Days of swine and races 

There were many fine reasons to wallow in the pastoral surroundings of Mead Gardens for last weekend's "Pig in the Park," the third annual pork-themed fund-raiser for the Mead Gardens Preservation Association. Delicacies were offered by 35 competing barbecue cooks. Tent booths were set up to vend arts, crafts and down-home apparel. Rides and games were provided for the kids.

And then there were the pig races.

As staged by Swifty Swine Racing Pigs of Mobile, Ala., these tests of barnyard land speed answered the burning question, "How long does it take four piglets to perform one lap along an oval-shaped track, in pursuit of the Oreo-cookie-on-a-silver platter reward that awaits them at the finish line?"

According to swinemaster Bobby Tate, the answer was a brief but tail-curling eight to 10 seconds. Emerging from the pigs' trailer on Friday afternoon to oversee the first of two days of hoof-burning action, Tate was full of enthusiasm for the young but exciting sport. His long hair pulled back in a ponytail that poked out from under his straw hat, the proud impresario rattled off an impressive set of stats.

Pigs, he said, can be taught to make like Jesse Owens in only three days, a talent that puts them much higher than dogs on the learning curve. They can attain a velocity of 14 mph when the conditions are right. And as he had learned by hosting charity runs in five Southern states, burnout is high. After the pink and black participants reach three or four months of age, Tate informed, "they're too fat to fit in the starting box." With that, his larynx exploded in a hillbilly giggle that even Jim Varney couldn't have approximated.

Preparing the ham

The gathering crowd of children and adults were told that the hasty hogs were inside the trailer "doing their calisthenics," but a peek within instead revealed that they were penned up and grunting their desire to get on with it. I didn't blame them: The vehicle smelled positively putrid.

While we waited, we watched some baby potbellies cavort around a pet carrier that was placed in the interior of the track. Their mother lay nearby; Tate said she was a retired competitor who was now used as a breeder.

"I ordered 'em with racing stripes," he deadpanned, holding up one of her progeny. "But they came with spots."

The taped blare of a horn announced post time, and Tate's young assistant (also named Robert) gently shied the first four contestants into their respective starting gates with a broom. Tiny numbered bibs were taped to their necks, making them easier to follow when things became a blur.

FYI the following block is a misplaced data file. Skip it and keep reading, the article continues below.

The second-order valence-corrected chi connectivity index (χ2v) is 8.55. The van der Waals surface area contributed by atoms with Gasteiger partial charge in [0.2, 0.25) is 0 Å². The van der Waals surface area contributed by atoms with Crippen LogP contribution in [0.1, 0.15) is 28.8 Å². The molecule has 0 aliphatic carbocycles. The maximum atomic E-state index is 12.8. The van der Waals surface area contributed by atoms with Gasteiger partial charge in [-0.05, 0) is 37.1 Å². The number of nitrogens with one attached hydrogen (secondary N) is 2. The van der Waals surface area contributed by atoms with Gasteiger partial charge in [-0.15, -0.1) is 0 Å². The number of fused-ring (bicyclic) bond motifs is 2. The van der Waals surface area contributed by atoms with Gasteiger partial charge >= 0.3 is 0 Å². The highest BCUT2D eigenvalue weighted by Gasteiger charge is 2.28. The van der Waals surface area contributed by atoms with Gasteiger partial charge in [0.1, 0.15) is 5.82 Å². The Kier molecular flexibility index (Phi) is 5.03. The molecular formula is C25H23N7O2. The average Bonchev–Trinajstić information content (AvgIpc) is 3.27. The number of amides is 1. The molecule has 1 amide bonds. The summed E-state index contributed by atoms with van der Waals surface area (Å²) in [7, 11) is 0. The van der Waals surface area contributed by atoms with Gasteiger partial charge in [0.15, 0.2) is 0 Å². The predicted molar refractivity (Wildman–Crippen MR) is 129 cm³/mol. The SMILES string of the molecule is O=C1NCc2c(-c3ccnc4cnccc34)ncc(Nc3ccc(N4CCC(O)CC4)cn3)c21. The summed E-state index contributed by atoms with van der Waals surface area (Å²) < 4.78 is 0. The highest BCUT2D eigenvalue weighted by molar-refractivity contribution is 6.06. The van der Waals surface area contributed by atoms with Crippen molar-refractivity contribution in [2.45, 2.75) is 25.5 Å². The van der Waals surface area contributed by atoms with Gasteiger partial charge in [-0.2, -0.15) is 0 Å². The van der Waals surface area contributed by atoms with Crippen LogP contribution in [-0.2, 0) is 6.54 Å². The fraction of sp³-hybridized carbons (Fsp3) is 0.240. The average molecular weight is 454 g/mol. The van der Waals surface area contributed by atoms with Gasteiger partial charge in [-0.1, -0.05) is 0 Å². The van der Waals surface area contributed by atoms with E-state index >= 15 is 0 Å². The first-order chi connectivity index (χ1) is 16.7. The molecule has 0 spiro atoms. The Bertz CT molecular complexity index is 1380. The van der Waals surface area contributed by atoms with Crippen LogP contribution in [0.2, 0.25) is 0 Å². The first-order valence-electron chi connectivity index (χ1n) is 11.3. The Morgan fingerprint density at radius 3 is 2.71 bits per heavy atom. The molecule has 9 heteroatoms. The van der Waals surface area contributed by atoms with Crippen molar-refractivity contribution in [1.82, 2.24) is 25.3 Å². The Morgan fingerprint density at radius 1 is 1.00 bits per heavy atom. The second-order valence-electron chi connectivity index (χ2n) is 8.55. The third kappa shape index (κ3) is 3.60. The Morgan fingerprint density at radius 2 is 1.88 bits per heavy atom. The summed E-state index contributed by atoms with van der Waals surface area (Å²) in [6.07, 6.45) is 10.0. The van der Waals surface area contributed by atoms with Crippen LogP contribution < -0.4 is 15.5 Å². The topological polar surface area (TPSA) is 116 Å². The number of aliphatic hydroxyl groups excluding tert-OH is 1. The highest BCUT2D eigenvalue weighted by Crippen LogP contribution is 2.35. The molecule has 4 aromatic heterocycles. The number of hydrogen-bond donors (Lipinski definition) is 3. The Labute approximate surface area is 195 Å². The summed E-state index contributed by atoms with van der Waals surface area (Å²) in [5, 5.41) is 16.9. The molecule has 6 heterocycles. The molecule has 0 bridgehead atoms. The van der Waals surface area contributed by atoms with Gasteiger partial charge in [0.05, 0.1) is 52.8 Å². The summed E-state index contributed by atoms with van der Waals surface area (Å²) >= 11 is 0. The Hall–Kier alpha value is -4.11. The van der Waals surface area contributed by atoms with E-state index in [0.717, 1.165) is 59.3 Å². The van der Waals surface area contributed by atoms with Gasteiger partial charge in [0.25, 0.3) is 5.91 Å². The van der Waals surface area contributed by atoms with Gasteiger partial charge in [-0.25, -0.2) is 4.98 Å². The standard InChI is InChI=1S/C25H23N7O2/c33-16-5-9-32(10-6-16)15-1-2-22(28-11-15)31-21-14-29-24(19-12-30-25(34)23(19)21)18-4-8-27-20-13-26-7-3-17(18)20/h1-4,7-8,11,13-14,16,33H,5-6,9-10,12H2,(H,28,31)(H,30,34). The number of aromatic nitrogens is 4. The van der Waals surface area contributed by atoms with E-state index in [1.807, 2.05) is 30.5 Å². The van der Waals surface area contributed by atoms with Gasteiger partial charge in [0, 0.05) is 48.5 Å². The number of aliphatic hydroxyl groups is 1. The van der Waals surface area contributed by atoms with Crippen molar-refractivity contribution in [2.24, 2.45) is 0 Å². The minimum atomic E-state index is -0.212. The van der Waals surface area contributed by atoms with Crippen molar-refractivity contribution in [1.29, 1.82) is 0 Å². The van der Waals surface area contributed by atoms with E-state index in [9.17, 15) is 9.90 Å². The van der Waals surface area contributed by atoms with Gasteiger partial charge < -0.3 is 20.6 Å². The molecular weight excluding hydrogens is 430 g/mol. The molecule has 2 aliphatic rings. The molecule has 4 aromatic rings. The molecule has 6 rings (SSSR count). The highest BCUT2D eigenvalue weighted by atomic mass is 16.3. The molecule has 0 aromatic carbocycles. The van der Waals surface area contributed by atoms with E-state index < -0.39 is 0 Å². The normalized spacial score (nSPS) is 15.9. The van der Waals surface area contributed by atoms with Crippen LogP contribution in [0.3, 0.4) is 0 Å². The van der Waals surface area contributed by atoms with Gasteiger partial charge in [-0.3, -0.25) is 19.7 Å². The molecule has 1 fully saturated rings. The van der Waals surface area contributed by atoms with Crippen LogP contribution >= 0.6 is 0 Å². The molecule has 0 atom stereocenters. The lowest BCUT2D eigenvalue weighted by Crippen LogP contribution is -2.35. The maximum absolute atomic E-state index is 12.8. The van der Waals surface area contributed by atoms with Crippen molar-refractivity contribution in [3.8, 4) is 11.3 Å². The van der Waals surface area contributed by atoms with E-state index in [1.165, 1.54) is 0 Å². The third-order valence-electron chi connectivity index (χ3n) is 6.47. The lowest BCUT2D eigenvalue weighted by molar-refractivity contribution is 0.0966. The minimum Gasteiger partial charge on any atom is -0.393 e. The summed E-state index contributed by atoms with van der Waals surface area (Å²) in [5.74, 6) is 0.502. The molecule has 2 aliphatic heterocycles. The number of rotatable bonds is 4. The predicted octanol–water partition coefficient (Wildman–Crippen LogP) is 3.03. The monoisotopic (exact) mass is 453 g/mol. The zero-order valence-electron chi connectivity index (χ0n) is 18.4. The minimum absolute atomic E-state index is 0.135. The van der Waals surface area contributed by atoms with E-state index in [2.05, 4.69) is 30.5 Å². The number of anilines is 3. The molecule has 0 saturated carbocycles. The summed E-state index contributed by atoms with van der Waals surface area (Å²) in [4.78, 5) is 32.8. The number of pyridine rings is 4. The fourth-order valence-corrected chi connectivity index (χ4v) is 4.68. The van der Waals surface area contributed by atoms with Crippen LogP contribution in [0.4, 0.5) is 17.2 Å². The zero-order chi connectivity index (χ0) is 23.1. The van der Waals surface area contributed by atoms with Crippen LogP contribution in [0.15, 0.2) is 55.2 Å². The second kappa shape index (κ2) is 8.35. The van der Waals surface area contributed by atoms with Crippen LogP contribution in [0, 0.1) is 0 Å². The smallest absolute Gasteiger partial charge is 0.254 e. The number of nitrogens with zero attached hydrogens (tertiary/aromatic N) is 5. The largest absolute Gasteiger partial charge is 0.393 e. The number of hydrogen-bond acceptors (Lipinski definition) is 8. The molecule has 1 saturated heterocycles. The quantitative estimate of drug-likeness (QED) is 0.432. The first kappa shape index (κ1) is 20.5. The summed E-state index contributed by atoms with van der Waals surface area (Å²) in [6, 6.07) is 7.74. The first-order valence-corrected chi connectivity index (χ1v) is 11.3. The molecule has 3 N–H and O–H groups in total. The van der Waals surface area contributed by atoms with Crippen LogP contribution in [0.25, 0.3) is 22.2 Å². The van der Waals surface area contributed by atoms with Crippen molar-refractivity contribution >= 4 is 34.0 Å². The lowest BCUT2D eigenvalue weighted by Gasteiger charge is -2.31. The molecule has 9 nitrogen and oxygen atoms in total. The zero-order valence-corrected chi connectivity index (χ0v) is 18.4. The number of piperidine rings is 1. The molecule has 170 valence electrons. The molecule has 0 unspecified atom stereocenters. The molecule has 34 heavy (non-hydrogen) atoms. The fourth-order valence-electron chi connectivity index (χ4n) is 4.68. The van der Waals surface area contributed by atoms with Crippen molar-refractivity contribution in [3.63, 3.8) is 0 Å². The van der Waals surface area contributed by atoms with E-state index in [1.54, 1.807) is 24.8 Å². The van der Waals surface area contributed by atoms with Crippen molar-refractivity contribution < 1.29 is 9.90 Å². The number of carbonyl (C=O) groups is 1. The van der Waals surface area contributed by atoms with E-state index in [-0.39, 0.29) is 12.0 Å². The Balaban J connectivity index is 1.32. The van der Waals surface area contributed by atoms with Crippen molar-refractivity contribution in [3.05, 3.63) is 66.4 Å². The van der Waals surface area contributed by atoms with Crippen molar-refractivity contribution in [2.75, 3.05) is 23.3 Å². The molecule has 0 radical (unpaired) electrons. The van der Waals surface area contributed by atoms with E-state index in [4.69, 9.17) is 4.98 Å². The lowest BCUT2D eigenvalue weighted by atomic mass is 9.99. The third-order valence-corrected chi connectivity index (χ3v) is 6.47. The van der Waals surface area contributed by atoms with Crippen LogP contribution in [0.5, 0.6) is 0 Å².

And then they were off! The eight to 10 seconds Tate had promised went by awfully quickly, with 16 little feet hustling and eight ears slicing through the air on their way to a dreamed-of victory. The winner, Pig Knuckle, made it to the Oreo faster than Dom DeLuise running from a grease fire. The second heat saw the speedy Hammy Kershaw bringing home the bacon with similar urgency.

The third race, though, was a wash-out. A quartet of confused-looking potbellies required more prompting with the broom to even complete the lap. When they reached the finish, they milled about lazily, disinterested in devouring the cookie for our amusement. What did we think they were, pigs?

Going hog wild

The magic was back for the final, feature race, in which all 12 combatants crowded the lanes. In a near photo finish, the valiant Pork Chop -- who had lost the first heat -- was named the winner by a snout.

"The winners go to the petting zoo, and the losers go to Jimmy Dean," Tate drawled into his microphone, prompting me to nervously eye the surrounding barbecue booths. Were we eating the slower specimens of past events?

A trip to Swifty Swine's nearby petting zoo extinguished that theory. Larry Isenring, Tate's partner, took time out from supervising the caressing of baby goats to assure me that the porcine veterans of the sport were cared for via a "retirement fund" that was one of the company's most important endeavors.

The information was right in line with the love of animals Tate exuded. A diligent student of endangered species, he bemoaned the limited knowledge many of today's children possess about the natural world.

"Even the country kids, they don't have animals anymore," Tate lamented.

He had no time for any PETA members who might object to his activities, at least until they got down in the muck with him to care for pigs on a year-round basis. "They got a good thing going here," he defended.

Though I'm no expert, they looked content to me. And why not? They work for 10 seconds at a time, retire early and spend most of their time simply waiting for their next meal. Throw in an endorsement deal for Valvoline, and they'll be happier than pigs in ...

Well, they'll be happy.


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